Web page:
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The Dangers of Overhead Cranes

Wilmington Workers’ Compensation Lawyers discuss the dangers of overhead cranes. Overhead cranes are extremely important for conducting proper lift and transport of building materials, especially in construction. When correctly driven, they can help to make operations easier, and even safer. But when a hazard impacts operation, overhead crane accidents can cause severe injuries and fatalities.

Overhead cranes are defined by the Occupational Safety and Health Administration (OSHA) as a crane with a movable bridge, carrying a movable or fixed hoisting mechanism and traveling on an overhead fixed runway structure.

An analysis of overhead crane accidents has yielded three main causes/hazards of these unfortunate incidents.

Overloading

According to OSHA, 80 percent of all crane upsets and structural failures are caused due to the crane’s operational capacity being exceeded.

There are many causes of overloading; swinging or sudden dropping of the load, hoisting a load beyond capacity, side-loading a boom, dragging a load, and using defective components can all contribute.

OSHA has estimated that a single crane upset occurs every 10,000 hours of use. Almost 80 percent of these can be attributed to human error. Often, the crane operator exceeds the capacity, due to estimating the weight load rather than confirming it.

Using technologies such as load-measuring systems in order to train and plan can help reduce risk.

Though OSHA requires formal training for operators, it is only required for those using equipment with a maximum capacity of 2,000 pounds. The best overall preventative measure for operating a crane is education and job training. 

Materials Falling

Another major hazard is falling materials. Mechanical failure, operator incompetency, two-blocking, visual impairment, and slipping often occur. Movement of materials can crush workers in the middle of the rigging process.

Wearing proper head, foot, hand, and eye protection, performing regular maintenance of hoists, load testing maintenance, daily crane inspections, and lowering the crane to the ground when not in active use can reduce risk.

Electrical Hazards

According to OSHA, nearly 50 percent of overhead crane accidents occur due to the machinery coming into contact with an electrical source while being operated. For example, when any metal part of the crane unintentionally contacts a high-voltage power line.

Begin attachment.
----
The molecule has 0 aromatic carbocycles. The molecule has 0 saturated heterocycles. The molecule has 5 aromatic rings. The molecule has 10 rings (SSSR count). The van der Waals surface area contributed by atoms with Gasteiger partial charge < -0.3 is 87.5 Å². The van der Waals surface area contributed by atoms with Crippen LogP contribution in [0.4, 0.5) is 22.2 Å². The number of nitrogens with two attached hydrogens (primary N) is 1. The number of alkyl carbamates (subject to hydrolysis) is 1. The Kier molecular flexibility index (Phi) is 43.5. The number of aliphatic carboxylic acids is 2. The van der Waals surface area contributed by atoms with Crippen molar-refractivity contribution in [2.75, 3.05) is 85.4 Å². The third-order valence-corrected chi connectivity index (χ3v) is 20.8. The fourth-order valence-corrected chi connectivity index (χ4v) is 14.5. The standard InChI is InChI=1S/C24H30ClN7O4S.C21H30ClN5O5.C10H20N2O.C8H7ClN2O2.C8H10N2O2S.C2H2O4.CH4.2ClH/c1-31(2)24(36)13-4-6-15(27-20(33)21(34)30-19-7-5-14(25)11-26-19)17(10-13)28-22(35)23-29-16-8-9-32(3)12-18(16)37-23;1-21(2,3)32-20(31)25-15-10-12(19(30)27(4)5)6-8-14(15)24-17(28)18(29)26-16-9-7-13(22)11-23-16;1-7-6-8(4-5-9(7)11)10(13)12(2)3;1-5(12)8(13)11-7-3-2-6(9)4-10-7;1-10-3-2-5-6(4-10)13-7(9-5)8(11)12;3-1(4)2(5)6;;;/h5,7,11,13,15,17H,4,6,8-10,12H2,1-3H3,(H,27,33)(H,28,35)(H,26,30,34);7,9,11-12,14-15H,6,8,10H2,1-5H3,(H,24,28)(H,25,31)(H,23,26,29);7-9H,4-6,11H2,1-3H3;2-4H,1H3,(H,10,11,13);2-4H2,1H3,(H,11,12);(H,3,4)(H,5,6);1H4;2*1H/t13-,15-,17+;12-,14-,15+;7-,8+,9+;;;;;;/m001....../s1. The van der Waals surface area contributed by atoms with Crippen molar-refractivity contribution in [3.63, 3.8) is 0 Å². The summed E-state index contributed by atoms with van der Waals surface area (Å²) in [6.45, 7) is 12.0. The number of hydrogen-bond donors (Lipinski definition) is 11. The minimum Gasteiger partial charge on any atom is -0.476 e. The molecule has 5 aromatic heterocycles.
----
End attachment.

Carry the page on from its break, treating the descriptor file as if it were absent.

This directly impacts the crane operator, who is touching the crane when it comes into contact with the power line, and anyone else within a certain vicinity. Almost 200 people are killed annually from this, while almost 600 are seriously injured.

These electrical hazards generally occur because preventative measures have not been taken. These measures include pre-job safety planning, keeping cranes away from unsafe working areas, keeping a safe speed, considering all power lines to be energized, notification of potentially dangerous areas, and training.

Up to 10 feet from a power line is considered to be unsafe. This area must be clearly marked, and ladders, tools, and systems should be confirmed as non-conductive. If the electric company can de-energize and ground power lines or add insulation when people are working near them, even better.

Wilmington Workers’ Compensation Lawyers at McCann Dillon Jaffe & Lamb, LLC Assist Those Injured by Overhead Cranes

If you or someone you know has been injured in an overhead crane accident, it is important to consult with the experienced Wilmington workplace injury lawyers at McCann Dillon Jaffe & Lamb, LLC. For a free consultation, contact us online or call us at 302-888-1221 today. With years of experience serving Delaware, New Jersey and Pennsylvania, including Philadelphia, Delaware County, and Chester County, we can help you to know your rights and get what you deserve.